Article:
Venues Past: What attending a game at Joe Louis Arena was like

Joe Louis Arena

The latest in our Venues Past series looks at Joe Louis Arena in Detroit, home of the Detroit Red Wings, which underwent demolition earlier this year. For more Venues Past posts, click here.

Joe Louis Arena served as the home of the NHL’s Detroit Red Wings for nearly 40 years. That’s not all that long as arena lifespans go, but it still managed to achieve legendary status in that time.

Red Wings fans still speak fondly of the place even though their team now has one of the newest and most technologically advanced homes in the league, Little Caesars Arena. A lot of that has to do with the home team’s success during that time — the Wings won four Stanley Cups and made the playoffs 25 consecutive years, a streak that ended in the final season at “the Joe.”

So certainly, Joe Louis Arena holds plenty of sentimental value to Red Wings fans and to hockey fans who saw games there, and that’s why its demolition was greeted with sadness in and around Motown.

But it’s easy to forget that in terms of aesthetics and functionality, the Joe had become outdated in its final years.

It was a no-frills facility for sure, but that befit the team that played there; the Red Wings have long been a franchise that lets its play on the ice and its illustrious history speak for itself.

Detroit’s logo and jerseys have remained the same since well before Joe Louis Arena came around in 1979, and the team saved its marketing bravado for the banners that hung from the rafters and the “Hockeytown” logo at center ice.

As a visiting fan, I had opportunities to see Red Wings games at Joe Louis Arena twice, in 2001 and 2013. For the latter visit, I wrote a guide to attending for this blog. Even then, I noticed that the arena experience was sort of bland, but so what? It made you focus on what was happening on the ice.

Joe Louis Arena exterior

Joe Louis Arena’s historic feel

The first thing you noticed when you arrived at Joe Louis Arena was the history. The pedestrian bridge spanning Steve Yzerman Drive on the arena’s west side was adorned with images of 11 Stanley Cups for each of the championships the Red Wings have won in their history.

Statues of team greats such as Gordie Howe and Ted Lindsay were placed around the arena concourse, and in Howe’s case, the west entrance was named in his honor.

Without those adornments, though, Joe Louis Arena had a drab feel both outside and inside. It had a gray and red exterior and didn’t really stand out despite its location in downtown Detroit, next to the large Cobo Center exhibition hall and the Detroit River.

From street level, fans had to ascend a large staircase to get to the entrance gates. Once inside, you went into a concourse that was dark and could get really cramped in places, especially during intermissions and at game’s end when everyone is leaving at once.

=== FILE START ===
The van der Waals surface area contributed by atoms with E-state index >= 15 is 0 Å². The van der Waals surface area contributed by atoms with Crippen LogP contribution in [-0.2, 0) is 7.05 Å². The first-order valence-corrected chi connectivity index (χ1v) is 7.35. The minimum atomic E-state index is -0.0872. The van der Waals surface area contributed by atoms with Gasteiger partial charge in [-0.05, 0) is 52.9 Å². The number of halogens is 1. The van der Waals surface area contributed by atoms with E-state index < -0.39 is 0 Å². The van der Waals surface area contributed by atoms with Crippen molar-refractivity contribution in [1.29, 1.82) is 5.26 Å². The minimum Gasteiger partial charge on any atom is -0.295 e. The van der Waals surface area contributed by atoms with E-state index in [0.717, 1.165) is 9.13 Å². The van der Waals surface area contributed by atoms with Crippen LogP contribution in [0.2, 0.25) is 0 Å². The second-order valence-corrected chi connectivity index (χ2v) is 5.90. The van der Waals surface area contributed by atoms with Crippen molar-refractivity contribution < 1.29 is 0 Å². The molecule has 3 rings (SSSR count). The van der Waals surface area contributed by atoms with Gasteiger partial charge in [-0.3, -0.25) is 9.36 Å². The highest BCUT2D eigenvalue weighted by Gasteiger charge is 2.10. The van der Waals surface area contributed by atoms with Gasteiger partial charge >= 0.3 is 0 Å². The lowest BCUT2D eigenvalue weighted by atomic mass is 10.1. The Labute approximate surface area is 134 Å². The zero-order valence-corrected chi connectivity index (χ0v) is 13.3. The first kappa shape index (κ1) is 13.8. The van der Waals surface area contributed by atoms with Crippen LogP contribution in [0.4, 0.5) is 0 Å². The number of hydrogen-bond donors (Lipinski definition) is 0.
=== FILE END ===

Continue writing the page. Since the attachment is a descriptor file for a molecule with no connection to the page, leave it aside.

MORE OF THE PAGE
The crowded feel was made more so by long lines for concessions and bathrooms that often extended into the walkways, and by objects such as support pillars, as well as the statues mentioned above, placed in conspicuous spots.

The tunnels into the seating bowl would be closed with large curtains, helping to prevent spectators from entering and exiting while play was in progress.

Ted Lindsay statue at Joe Louis Arena

Inside the seating bowl

The capacity at Joe Louis Arena fluctuated over the years of its existence, but from 2001 on its listed capacity for hockey exceeded 20,000. And there was precious little in the way of luxury suites and premium seating, at least in comparison to its contemporaries, so the vast majority of fans took in games from the regular seating bowl.

I really felt that the size was apparent, meaning the bowl felt large. But if you were in the highest rows, it didn’t necessarily feel that way because there no tiers of suites to raise the upper deck. 

Joe Louis Arena had a single bowl with an aisle in the middle, so the biggest disadvantage was that you felt far back and thus pretty far removed from the action. 

The large capacity also revealed itself in other ways, as in the later years the Red Wings, for all their success, still had trouble filling the building on a regular basis.

The arena was as no-frills as they come. Fancy HD videoboards were never installed (likely because the Red Wings owners had pivoted to building a new arena by the time those came into vogue). At least at the games I attended, I never saw the theatric game presentations that have become customary at other arenas.

In Hockeytown, it was always all about the product on the ice.

Seating bowl

The future of the arena site

Joe Louis Arena underwent a monthslong demolition that completed in the spring of 2020. A demolition was chosen rather than an implosion because Joe Louis Arena stood close enough to the TCF Center (formerly Cobo Center) that it was considered best to take the old arena apart slowly.

Meanwhile, the Red Wings have gotten settled at Little Caesars Arena, even though they have yet to experience nearly the same level of success they had at the Joe — they have yet to reach the playoffs since moving. 

And while the new arena certainly has all the creature comforts that fans tend to expect these days, it will certainly take a while before the nostalgia fans got from attending a game at Joe Louis Arena will be replicated at Little Caesars Arena.

So what will become of the Joe Louis Arena site now that demolition is complete? That remains to be seen, as development ideas are bandied about. It seems apparent that the area will be used for residential and/or retail development.

However the site is used, whoever gains control of it will have a prime piece of land, right by the Detroit River, and one that hockey fans all around the region will continue to hold dear.

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